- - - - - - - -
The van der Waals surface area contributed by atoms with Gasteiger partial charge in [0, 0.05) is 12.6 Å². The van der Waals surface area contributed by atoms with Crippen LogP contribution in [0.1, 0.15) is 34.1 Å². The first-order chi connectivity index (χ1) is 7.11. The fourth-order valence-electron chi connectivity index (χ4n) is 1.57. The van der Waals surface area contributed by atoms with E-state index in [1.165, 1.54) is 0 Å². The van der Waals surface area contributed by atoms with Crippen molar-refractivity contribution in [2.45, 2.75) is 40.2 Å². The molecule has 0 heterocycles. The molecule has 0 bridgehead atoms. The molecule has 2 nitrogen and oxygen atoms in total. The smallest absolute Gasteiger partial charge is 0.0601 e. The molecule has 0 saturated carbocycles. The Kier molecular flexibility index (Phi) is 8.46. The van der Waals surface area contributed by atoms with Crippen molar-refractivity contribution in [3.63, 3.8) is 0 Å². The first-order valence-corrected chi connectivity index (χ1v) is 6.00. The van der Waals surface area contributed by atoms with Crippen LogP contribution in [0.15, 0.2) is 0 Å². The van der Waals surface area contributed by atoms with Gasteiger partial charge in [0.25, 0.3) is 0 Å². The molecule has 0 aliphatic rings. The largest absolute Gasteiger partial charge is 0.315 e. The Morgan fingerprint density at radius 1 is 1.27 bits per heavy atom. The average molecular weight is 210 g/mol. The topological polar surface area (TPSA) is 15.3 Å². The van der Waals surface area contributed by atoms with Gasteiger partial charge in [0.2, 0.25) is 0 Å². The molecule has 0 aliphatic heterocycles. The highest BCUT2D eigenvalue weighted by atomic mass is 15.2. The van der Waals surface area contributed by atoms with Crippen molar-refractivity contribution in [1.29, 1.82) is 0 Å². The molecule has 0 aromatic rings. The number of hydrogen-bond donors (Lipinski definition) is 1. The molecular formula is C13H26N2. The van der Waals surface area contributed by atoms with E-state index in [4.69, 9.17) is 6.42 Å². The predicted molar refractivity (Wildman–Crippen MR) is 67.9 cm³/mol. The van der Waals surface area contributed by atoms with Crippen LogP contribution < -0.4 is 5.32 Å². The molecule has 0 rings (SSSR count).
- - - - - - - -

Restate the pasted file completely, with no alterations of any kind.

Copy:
The van der Waals surface area contributed by atoms with Gasteiger partial charge in [0, 0.05) is 12.6 Å². The van der Waals surface area contributed by atoms with Crippen LogP contribution in [0.1, 0.15) is 34.1 Å². The first-order chi connectivity index (χ1) is 7.11. The fourth-order valence-electron chi connectivity index (χ4n) is 1.57. The van der Waals surface area contributed by atoms with E-state index in [1.165, 1.54) is 0 Å². The van der Waals surface area contributed by atoms with Crippen molar-refractivity contribution in [2.45, 2.75) is 40.2 Å². The molecule has 0 heterocycles. The molecule has 0 bridgehead atoms. The molecule has 2 nitrogen and oxygen atoms in total. The smallest absolute Gasteiger partial charge is 0.0601 e. The molecule has 0 saturated carbocycles. The Kier molecular flexibility index (Phi) is 8.46. The van der Waals surface area contributed by atoms with Crippen molar-refractivity contribution in [3.63, 3.8) is 0 Å². The first-order valence-corrected chi connectivity index (χ1v) is 6.00. The van der Waals surface area contributed by atoms with Crippen LogP contribution in [0.15, 0.2) is 0 Å². The van der Waals surface area contributed by atoms with Gasteiger partial charge in [0.25, 0.3) is 0 Å². The molecule has 0 aliphatic rings. The largest absolute Gasteiger partial charge is 0.315 e. The Morgan fingerprint density at radius 1 is 1.27 bits per heavy atom. The average molecular weight is 210 g/mol. The topological polar surface area (TPSA) is 15.3 Å². The van der Waals surface area contributed by atoms with Gasteiger partial charge in [0.2, 0.25) is 0 Å². The molecule has 0 aliphatic heterocycles. The highest BCUT2D eigenvalue weighted by atomic mass is 15.2. The van der Waals surface area contributed by atoms with Crippen molar-refractivity contribution in [1.29, 1.82) is 0 Å². The molecule has 0 aromatic rings. The number of hydrogen-bond donors (Lipinski definition) is 1. The molecular formula is C13H26N2. The van der Waals surface area contributed by atoms with E-state index in [4.69, 9.17) is 6.42 Å². The predicted molar refractivity (Wildman–Crippen MR) is 67.9 cm³/mol. The van der Waals surface area contributed by atoms with Crippen LogP contribution < -0.4 is 5.32 Å². The molecule has 0 rings (SSSR count).